Is the ‘lost city of Apollo’ in Wiltshire?

On 24 August 2007, This is Wiltshire ran a story claiming that a ‘lost’ Neolithic city has been found near Stonehenge. If true, this would be one of the most important discoveries ever made in England. The claims are made by Dennis Price, described by the newspaper as a ‘renowned archaeologist… an expert on the history of Stonehenge and who used to work with Wessex Archaeology’, so we have no need to worry, do we?

The story

The idea of a ‘lost city’ comes from the writer Diodoros Sikeliotes (or Diodorus Siculus, to use his Latinised name, c 90-30 BCE), who wrote Βιβλιοθήκη Ἱστορίκη (Historical Library) around 36 BCE. In Book II Chapter 3, he describes the ‘Far-Northerners’ (Hyperboreans), who worship Apollo and are favourably disposed towards the Greeks. The key passage used by Dennis Price is as follows:

ὑπάρχειν δὲ καὶ κατὰ τὴν νῆσον τέμενός τε Ἀπόλλωνος μεγαλοπρεπὲς καὶ ναὸν ἀξιόλογου ἀναθήμασι πολλοῖς κεκοσμημένον, σφαιροειδῆ τῶι σχήματι. καὶ πόλιν μὲν ὑπάρχειν ἱερὰν τοῦ θεοῦ τούτου… βασιλεύειν δὲ τῆς πόλεως ταύτης καὶ τοῦ τεμένους ἐξάρχειν τοὺς ὀνομαζομένους Βορεάδας. ἀπογόνους ὄντας Βορέου, καὶ κατὰ γένος ἀεὶ διαδέχεσθαι τὰς ἄρχας

‘And in the island (of the Far-Northerners) there exists a magnificent sacred precinct of Apollo and a noteworthy shrine, adorned with many offerings, ball-like in shape. And there exists a town sacred to the same god… The so-called Northerners – the descendants of Boreas – rule the same town and sacred precinct, the people deriving their leadership through descent.’

Stonehenge: the ‘noteworthy ball-like shrine’ of Diodoros?

Stonehenge: the ‘noteworthy ball-like shrine’ of Diodoros?

The ‘noteworthy shrine’ has often been identified with Stonehenge, its ‘ball-like’ shape explained as a reference to its circularity. While this is possible, it is by no means certain that the land of the Far-Northerners is Britain, which Diodoros describes elsewhere (V.21) without mentioning the Far-Northerners. Although Diodoros says that it is in the ocean by Gaul and is as big as Sicily, there are aspects of its description that do not really fit. The citizens are said to be mostly harp players who received Greek travellers in the past, who left inscriptions behind. The moon is apparently larger in their country, as it is said to appear closer to the earth. The climate is so good that it is possible to raise two crops in a year. This does not sound like the Britain we know!

Deconstructing the claims

Nevertheless, the idea that the temple can be identified with Stonehenge is accepted by many archaeologists. What is curious is that Diodoros is not writing about the distant past, when Stonehenge was used, but about the present (or at least, the time of Hekataios (Hecataeus), whom he cites as an authority for the Far-Northerners, c550-476 BCE); this is a long time after the third millennium BCE, the period of its construction. Even its use cannot be demonstrated for a thousand years or so before Hekataios was writing.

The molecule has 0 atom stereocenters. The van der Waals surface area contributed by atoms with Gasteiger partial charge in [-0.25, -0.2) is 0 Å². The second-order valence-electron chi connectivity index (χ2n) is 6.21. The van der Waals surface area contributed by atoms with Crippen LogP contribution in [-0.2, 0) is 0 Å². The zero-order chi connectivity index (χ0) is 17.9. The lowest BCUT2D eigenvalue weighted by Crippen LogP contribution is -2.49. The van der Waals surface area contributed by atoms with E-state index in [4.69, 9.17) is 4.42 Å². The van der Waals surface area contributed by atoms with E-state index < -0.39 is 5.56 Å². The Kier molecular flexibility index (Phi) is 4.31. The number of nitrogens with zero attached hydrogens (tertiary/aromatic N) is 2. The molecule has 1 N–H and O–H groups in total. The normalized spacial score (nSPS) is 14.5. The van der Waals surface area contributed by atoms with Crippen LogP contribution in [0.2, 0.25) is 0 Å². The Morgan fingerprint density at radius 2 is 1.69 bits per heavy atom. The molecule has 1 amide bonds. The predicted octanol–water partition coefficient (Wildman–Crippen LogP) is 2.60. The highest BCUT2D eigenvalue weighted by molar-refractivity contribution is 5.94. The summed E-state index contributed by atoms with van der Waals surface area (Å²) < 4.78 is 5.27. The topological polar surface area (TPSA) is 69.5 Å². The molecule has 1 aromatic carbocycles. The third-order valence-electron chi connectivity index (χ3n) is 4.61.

Another issue is whether or not we can accept that there were ‘towns’ in Britain either in the fifth century BCE or during the period of Stonehenge. Most archaeologists would either say not or would worry about definitions: can we call nucleated settlements in Early Iron Age hillforts towns and can we call places like Durrington Walls towns? Should we accept that Diodoros (or Hekataios) had no equivalent term in Greek for these types of settlements and simply used the closest available word? The claims seem very overblown and it is certainly a big stretch to suggest that Vespasian’s Camp can be identified with the site. It’s worth noting that Diodoros does not claim that the ‘noteworthy shrine’ and the ‘town’ are close together, merely that they are in the same island.

Fortunately, Dennis Price is a prolific blogger who has written up the results of his research in a more extensive format than is possible in a short newspaper piece. Okay, it’s not from a peer-reviewed journal and it doesn’t have the academic paraphernalia of references, but he does quote authorities and even gives Diodoros’s original Greek so that we can check the reference for ourselves. He gives only the section quoted above and does not give full references about where the passage can be found in Diodoros, so most visitors to his site, I suspect, will not follow it up. He cites Pytheas of Massalia as the source of information about Britian, which is true for the description in Book V Chapter 21, but that is not where the description of the ‘ball-like’ temple is found: getting a basic fact like this wrong does not make us confident about Dennis Price’s other assertions.

Dennis Price has undertaken no fieldwork to reach his conclusion, which has been launched straight at the local press, a typical technique of pseudoscience. He is keen to follow in the footsteps of Schliemann, like many Bad Archaeologists, in the hope that his reading of classical texts will lead him to important discoveries. The best evidence he can find to back up his assertion seems to derive from a description of Vespasian’s camp taken from English Heritage’s website. The presence of a Bronze Age burial makes it very unlikely that this was the site of a major population centre during the Age of Stonehenge: burials were kept distant from habitation.